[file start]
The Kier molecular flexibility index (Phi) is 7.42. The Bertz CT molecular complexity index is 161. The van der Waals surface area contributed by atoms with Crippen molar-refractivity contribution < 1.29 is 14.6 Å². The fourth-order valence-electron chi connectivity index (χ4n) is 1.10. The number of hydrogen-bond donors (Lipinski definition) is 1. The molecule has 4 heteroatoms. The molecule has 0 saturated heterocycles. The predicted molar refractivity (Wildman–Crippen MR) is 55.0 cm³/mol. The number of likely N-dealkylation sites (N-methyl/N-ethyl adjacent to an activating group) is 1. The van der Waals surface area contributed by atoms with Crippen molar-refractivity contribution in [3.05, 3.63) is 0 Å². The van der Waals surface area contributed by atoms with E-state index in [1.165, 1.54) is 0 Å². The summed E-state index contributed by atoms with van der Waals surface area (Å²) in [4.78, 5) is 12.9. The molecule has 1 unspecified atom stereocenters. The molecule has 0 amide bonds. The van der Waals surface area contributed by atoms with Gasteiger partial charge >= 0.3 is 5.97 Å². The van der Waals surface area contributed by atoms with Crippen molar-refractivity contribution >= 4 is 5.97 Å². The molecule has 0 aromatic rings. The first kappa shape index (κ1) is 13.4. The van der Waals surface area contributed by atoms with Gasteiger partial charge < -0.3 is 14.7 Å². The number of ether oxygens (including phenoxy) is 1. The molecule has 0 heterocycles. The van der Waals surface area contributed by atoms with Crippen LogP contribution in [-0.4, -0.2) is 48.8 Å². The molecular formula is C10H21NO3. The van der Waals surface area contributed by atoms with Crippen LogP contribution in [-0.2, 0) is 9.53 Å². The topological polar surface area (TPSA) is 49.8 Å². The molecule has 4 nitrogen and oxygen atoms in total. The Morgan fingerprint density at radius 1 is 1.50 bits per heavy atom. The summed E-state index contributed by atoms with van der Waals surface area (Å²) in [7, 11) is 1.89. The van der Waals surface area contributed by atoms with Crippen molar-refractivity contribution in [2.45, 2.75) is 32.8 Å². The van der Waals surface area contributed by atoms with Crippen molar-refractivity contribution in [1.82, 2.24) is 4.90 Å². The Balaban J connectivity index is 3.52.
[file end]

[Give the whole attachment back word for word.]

The Kier molecular flexibility index (Phi) is 7.42. The Bertz CT molecular complexity index is 161. The van der Waals surface area contributed by atoms with Crippen molar-refractivity contribution < 1.29 is 14.6 Å². The fourth-order valence-electron chi connectivity index (χ4n) is 1.10. The number of hydrogen-bond donors (Lipinski definition) is 1. The molecule has 4 heteroatoms. The molecule has 0 saturated heterocycles. The predicted molar refractivity (Wildman–Crippen MR) is 55.0 cm³/mol. The number of likely N-dealkylation sites (N-methyl/N-ethyl adjacent to an activating group) is 1. The van der Waals surface area contributed by atoms with Crippen molar-refractivity contribution in [3.05, 3.63) is 0 Å². The van der Waals surface area contributed by atoms with E-state index in [1.165, 1.54) is 0 Å². The summed E-state index contributed by atoms with van der Waals surface area (Å²) in [4.78, 5) is 12.9. The molecule has 1 unspecified atom stereocenters. The molecule has 0 amide bonds. The van der Waals surface area contributed by atoms with Gasteiger partial charge >= 0.3 is 5.97 Å². The van der Waals surface area contributed by atoms with Crippen molar-refractivity contribution >= 4 is 5.97 Å². The molecule has 0 aromatic rings. The first kappa shape index (κ1) is 13.4. The van der Waals surface area contributed by atoms with Gasteiger partial charge < -0.3 is 14.7 Å². The number of ether oxygens (including phenoxy) is 1. The molecule has 0 heterocycles. The van der Waals surface area contributed by atoms with Crippen LogP contribution in [-0.4, -0.2) is 48.8 Å². The molecular formula is C10H21NO3. The van der Waals surface area contributed by atoms with Crippen LogP contribution in [-0.2, 0) is 9.53 Å². The topological polar surface area (TPSA) is 49.8 Å². The molecule has 4 nitrogen and oxygen atoms in total. The Morgan fingerprint density at radius 1 is 1.50 bits per heavy atom. The summed E-state index contributed by atoms with van der Waals surface area (Å²) in [7, 11) is 1.89. The van der Waals surface area contributed by atoms with Crippen molar-refractivity contribution in [2.45, 2.75) is 32.8 Å². The van der Waals surface area contributed by atoms with Crippen molar-refractivity contribution in [1.82, 2.24) is 4.90 Å². The Balaban J connectivity index is 3.52.